Typical of the smaller films premiering at the festival is "Tiny Furniture," a story of female post-collegiate ennui playing as part of this year's narrative feature competition. The movie marks a personal and professional leap that could only have been achieved through the support of SXSW, which played filmmaker Lena Dunham's debut feature, "Creative Nonfiction," in last year's lineup.
While at the festival in 2009, Dunham not only met cinematographer Jody Lee Lipes, but also her key collaborators for "Tiny Furniture," producers Alicia Van Couvering and Kyle Martin, editor Lance Edmands and costar Alex Karpovsky.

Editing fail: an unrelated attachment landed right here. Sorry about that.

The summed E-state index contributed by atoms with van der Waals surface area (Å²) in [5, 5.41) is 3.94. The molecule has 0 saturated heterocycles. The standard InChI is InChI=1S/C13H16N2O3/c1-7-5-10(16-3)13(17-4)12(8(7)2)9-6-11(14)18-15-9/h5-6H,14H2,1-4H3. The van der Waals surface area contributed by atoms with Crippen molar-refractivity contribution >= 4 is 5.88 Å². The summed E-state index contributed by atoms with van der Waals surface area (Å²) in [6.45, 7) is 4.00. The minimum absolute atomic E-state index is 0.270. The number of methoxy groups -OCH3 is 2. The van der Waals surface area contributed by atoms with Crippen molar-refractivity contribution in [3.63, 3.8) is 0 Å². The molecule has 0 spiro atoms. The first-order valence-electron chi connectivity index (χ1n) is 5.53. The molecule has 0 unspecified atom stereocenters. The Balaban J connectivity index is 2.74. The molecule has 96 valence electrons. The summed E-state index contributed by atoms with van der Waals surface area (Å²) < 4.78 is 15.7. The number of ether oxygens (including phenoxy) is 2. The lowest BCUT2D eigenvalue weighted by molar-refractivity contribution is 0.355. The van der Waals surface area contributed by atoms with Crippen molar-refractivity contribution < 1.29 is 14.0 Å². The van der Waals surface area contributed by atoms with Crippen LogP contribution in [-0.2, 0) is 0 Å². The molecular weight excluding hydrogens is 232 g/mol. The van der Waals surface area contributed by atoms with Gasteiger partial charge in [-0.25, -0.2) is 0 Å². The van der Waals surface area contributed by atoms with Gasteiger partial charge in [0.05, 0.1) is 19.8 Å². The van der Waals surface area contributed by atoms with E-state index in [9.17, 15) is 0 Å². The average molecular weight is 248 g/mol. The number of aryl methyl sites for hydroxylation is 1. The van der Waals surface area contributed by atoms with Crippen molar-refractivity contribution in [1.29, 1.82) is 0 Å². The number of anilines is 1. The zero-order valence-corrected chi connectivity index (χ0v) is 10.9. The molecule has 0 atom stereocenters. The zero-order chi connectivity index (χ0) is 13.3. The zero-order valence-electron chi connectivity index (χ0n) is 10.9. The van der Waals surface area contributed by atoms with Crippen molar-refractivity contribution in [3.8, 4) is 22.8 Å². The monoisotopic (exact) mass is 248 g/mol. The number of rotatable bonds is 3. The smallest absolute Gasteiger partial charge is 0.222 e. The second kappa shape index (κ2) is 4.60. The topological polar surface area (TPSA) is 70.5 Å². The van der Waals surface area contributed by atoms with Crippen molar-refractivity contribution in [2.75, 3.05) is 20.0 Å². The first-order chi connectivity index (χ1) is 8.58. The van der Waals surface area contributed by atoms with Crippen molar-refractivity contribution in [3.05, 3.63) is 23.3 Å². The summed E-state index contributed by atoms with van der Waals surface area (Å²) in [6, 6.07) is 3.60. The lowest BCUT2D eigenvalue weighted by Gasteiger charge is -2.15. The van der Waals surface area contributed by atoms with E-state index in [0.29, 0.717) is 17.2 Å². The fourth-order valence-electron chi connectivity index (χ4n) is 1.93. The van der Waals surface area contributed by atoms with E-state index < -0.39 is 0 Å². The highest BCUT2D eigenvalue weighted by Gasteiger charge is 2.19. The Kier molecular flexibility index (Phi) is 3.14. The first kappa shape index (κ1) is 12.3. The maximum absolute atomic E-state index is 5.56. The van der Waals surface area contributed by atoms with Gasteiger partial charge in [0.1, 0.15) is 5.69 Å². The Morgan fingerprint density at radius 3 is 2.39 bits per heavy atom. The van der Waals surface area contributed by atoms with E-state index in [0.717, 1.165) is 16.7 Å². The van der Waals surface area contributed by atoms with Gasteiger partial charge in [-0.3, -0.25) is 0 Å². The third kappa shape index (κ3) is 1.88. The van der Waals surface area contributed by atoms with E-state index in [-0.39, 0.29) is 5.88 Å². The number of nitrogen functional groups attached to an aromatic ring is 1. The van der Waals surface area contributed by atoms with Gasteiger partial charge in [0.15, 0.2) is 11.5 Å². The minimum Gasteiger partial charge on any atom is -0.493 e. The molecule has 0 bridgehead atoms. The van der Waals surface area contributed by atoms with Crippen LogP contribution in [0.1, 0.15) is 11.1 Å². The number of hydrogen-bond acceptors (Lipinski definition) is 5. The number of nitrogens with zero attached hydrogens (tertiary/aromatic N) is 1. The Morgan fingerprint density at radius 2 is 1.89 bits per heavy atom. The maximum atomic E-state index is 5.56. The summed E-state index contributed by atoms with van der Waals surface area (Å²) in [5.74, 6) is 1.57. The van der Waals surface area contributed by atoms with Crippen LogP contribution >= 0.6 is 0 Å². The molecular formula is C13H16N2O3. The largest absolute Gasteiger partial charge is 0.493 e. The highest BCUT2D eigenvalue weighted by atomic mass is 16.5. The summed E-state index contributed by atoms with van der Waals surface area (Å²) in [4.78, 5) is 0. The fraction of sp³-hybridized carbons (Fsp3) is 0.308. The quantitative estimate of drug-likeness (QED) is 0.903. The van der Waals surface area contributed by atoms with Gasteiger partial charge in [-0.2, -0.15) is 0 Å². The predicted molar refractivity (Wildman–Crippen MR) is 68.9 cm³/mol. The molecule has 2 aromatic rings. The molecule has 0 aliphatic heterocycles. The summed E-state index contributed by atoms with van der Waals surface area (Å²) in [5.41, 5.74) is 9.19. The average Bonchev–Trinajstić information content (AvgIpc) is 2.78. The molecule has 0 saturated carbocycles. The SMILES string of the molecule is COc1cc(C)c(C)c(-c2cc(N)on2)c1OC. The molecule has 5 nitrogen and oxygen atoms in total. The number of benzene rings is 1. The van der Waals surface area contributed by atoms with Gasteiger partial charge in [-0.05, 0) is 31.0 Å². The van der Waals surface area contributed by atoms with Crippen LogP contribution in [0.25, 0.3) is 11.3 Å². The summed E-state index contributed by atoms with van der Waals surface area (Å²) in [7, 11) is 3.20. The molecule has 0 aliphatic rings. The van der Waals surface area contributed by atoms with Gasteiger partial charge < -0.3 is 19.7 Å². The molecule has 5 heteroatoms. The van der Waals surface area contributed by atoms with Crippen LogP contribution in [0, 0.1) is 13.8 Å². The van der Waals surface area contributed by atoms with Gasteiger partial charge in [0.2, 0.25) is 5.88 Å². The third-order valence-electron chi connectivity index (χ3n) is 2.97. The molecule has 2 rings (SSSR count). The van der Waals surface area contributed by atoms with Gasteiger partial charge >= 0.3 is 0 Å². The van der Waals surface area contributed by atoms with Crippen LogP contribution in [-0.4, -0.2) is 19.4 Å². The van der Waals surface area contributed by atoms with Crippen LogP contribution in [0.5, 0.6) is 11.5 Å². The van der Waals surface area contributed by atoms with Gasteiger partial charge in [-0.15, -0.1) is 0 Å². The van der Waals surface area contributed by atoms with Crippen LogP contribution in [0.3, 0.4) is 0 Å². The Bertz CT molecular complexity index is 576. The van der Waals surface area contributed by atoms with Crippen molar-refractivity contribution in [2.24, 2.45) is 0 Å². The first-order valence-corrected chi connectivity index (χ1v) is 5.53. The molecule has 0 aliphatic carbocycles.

The festival "was really the connective tissue for my relationships with a lot of these people," Dunham says. "I just wanted to connect with other filmmakers but I don't think I expected it would be such a gold rush."
I'm fond of telling filmmakers that friendships and business relationships are the real rewards of the film festival circuit. Seeing a dozen or so collaborators stand up in front of the awards audience at this year's South By SouthWest reaffirmed that feeling. They were the filmmakers who came together to help Lena Dunham make the festival's 2010 grand prize winner, "Tiny Furniture."